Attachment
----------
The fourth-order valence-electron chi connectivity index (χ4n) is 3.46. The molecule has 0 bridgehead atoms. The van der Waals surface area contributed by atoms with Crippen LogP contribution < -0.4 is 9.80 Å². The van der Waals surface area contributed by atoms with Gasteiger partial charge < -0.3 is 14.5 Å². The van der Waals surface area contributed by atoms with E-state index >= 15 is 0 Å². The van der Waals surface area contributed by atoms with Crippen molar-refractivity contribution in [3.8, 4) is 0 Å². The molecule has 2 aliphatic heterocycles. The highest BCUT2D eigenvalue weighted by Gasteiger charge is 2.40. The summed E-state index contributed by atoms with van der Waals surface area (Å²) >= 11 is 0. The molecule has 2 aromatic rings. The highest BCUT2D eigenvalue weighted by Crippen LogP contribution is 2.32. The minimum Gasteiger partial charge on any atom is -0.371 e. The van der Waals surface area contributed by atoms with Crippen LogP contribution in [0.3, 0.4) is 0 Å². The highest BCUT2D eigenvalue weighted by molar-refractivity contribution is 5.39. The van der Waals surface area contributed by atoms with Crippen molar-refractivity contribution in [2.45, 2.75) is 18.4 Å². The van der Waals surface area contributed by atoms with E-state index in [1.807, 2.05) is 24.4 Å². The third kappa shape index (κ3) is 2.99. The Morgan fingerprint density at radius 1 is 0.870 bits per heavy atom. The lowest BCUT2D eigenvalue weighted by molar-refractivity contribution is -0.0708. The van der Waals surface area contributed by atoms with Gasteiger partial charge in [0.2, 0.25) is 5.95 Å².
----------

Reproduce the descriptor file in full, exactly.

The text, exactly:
The fourth-order valence-electron chi connectivity index (χ4n) is 3.46. The molecule has 0 bridgehead atoms. The van der Waals surface area contributed by atoms with Crippen LogP contribution < -0.4 is 9.80 Å². The van der Waals surface area contributed by atoms with Gasteiger partial charge < -0.3 is 14.5 Å². The van der Waals surface area contributed by atoms with E-state index >= 15 is 0 Å². The van der Waals surface area contributed by atoms with Crippen molar-refractivity contribution in [3.8, 4) is 0 Å². The molecule has 2 aliphatic heterocycles. The highest BCUT2D eigenvalue weighted by Gasteiger charge is 2.40. The summed E-state index contributed by atoms with van der Waals surface area (Å²) >= 11 is 0. The molecule has 2 aromatic rings. The highest BCUT2D eigenvalue weighted by Crippen LogP contribution is 2.32. The minimum Gasteiger partial charge on any atom is -0.371 e. The van der Waals surface area contributed by atoms with Crippen LogP contribution in [0.3, 0.4) is 0 Å². The highest BCUT2D eigenvalue weighted by molar-refractivity contribution is 5.39. The van der Waals surface area contributed by atoms with Crippen molar-refractivity contribution in [2.45, 2.75) is 18.4 Å². The van der Waals surface area contributed by atoms with E-state index in [1.807, 2.05) is 24.4 Å². The third kappa shape index (κ3) is 2.99. The Morgan fingerprint density at radius 1 is 0.870 bits per heavy atom. The lowest BCUT2D eigenvalue weighted by molar-refractivity contribution is -0.0708. The van der Waals surface area contributed by atoms with Gasteiger partial charge in [0.2, 0.25) is 5.95 Å².